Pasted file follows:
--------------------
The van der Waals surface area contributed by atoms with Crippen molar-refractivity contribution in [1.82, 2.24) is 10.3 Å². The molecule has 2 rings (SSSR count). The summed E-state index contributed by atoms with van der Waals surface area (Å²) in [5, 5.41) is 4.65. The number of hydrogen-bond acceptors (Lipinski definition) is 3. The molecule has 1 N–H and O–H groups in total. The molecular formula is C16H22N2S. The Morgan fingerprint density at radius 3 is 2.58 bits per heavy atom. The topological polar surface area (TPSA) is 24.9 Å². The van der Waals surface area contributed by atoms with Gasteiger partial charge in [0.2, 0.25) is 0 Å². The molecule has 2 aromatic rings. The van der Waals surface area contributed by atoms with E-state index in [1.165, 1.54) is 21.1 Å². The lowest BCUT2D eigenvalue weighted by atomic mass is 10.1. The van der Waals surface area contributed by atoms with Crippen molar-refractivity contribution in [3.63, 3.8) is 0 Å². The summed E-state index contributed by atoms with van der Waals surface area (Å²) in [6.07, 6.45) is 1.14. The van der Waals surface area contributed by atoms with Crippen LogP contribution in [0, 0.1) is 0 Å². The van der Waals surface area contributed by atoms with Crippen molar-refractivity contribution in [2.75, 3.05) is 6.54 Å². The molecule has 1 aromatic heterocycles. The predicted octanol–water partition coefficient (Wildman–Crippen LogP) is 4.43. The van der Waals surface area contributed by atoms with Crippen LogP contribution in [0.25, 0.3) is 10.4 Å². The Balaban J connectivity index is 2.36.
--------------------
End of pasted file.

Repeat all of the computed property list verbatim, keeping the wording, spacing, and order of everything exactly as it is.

The van der Waals surface area contributed by atoms with Crippen molar-refractivity contribution in [1.82, 2.24) is 10.3 Å². The molecule has 2 rings (SSSR count). The summed E-state index contributed by atoms with van der Waals surface area (Å²) in [5, 5.41) is 4.65. The number of hydrogen-bond acceptors (Lipinski definition) is 3. The molecule has 1 N–H and O–H groups in total. The molecular formula is C16H22N2S. The Morgan fingerprint density at radius 3 is 2.58 bits per heavy atom. The topological polar surface area (TPSA) is 24.9 Å². The van der Waals surface area contributed by atoms with Gasteiger partial charge in [0.2, 0.25) is 0 Å². The molecule has 2 aromatic rings. The van der Waals surface area contributed by atoms with E-state index in [1.165, 1.54) is 21.1 Å². The lowest BCUT2D eigenvalue weighted by atomic mass is 10.1. The van der Waals surface area contributed by atoms with Crippen molar-refractivity contribution in [3.63, 3.8) is 0 Å². The summed E-state index contributed by atoms with van der Waals surface area (Å²) in [6.07, 6.45) is 1.14. The van der Waals surface area contributed by atoms with Crippen LogP contribution in [0, 0.1) is 0 Å². The van der Waals surface area contributed by atoms with Crippen molar-refractivity contribution in [2.75, 3.05) is 6.54 Å². The molecule has 1 aromatic heterocycles. The predicted octanol–water partition coefficient (Wildman–Crippen LogP) is 4.43. The van der Waals surface area contributed by atoms with Crippen LogP contribution in [0.25, 0.3) is 10.4 Å². The Balaban J connectivity index is 2.36.